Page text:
In the only city in Texas with no city property tax since the mid-90’s, Mayor Leonard Scarcella, who has led Stafford since 1969, said two major pursuits of the city in 2012 will be the “strong promotion of economic development, especially quality retail,” and also, “a continued emphasis on fiscal responsibility to ensure maintaining a high level of services.”
A major accomplishment in 2011 for the nationally acclaimed city for its unique achievements and prudent fiscal management, Mayor Scarcella cited an infrastructure project. The project is the “completion with TxDOT of Stafford/ Staffordshire Roads directly connecting Fifth Street to Beltway 8.” Stafford, referred to as one of the most fiscally sound and financially disciplined cities in Texas, continues to challenge communities across the nation to show a record of what it has accomplished–no property tax and a determination at eliminating city debt. Missouri City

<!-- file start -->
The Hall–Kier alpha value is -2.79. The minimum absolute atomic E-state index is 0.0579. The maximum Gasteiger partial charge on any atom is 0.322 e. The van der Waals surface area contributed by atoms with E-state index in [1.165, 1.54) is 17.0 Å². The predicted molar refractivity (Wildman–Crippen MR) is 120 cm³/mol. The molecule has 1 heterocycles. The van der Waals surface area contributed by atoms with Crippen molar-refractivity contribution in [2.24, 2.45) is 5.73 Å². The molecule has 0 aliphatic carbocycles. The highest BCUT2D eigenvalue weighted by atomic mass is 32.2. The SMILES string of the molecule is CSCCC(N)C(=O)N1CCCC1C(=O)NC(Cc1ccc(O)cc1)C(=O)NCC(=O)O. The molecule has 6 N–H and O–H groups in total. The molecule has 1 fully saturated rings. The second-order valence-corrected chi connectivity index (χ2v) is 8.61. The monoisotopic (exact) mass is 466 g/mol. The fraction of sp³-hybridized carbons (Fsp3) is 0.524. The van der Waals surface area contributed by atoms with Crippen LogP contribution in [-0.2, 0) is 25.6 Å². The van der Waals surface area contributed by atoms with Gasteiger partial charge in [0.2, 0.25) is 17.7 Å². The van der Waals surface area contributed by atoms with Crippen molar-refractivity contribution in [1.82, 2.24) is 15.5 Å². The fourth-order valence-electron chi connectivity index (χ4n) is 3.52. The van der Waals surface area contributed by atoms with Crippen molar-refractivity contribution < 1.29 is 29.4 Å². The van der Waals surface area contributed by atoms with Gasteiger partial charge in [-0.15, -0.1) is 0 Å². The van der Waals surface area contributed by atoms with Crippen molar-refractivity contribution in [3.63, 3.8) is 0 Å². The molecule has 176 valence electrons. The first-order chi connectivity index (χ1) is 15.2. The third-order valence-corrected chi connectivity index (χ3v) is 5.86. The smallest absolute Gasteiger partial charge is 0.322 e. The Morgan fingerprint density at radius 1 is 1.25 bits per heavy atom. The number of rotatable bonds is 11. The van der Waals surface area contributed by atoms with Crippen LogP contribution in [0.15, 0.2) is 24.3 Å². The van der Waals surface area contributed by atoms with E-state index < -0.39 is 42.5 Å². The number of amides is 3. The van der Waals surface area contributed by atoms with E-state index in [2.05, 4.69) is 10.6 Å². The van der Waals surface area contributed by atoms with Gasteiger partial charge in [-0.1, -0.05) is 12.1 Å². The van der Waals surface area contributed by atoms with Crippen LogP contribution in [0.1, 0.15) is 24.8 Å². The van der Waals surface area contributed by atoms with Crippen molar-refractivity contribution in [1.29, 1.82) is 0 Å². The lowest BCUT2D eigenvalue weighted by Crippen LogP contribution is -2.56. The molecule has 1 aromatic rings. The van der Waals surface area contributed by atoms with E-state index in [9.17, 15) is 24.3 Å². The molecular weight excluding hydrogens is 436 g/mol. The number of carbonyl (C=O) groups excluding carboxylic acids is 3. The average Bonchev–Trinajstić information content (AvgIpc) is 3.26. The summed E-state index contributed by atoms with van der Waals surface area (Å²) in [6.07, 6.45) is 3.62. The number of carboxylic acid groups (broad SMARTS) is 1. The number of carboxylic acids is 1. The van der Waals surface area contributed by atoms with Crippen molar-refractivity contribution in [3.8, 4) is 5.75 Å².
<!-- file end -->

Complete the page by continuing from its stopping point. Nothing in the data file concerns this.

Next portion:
In 2012, Mayor Allen Owen said the city intends to finish and move into a new Community Center and Tennis/Recreation Center “so our citizens can start enjoying what they asked for in the bond election.” The city will continue to look at infrastructure projects—sidewalks, street replacement, and the opening of a surface water plant.
2011’s major accomplishment in the city is the commercial growth in two Industrial Parks accounting for over $500,000,000 in facilities that will generate over 1,200 new jobs to the area, said Mayor Owen. He added that the beginning of 2012 will see further growth in the two commercial areas, which the city is hopeful will bring new retail, shopping and jobs to the Texas Parkway and Cartwright corridor entrances into the city.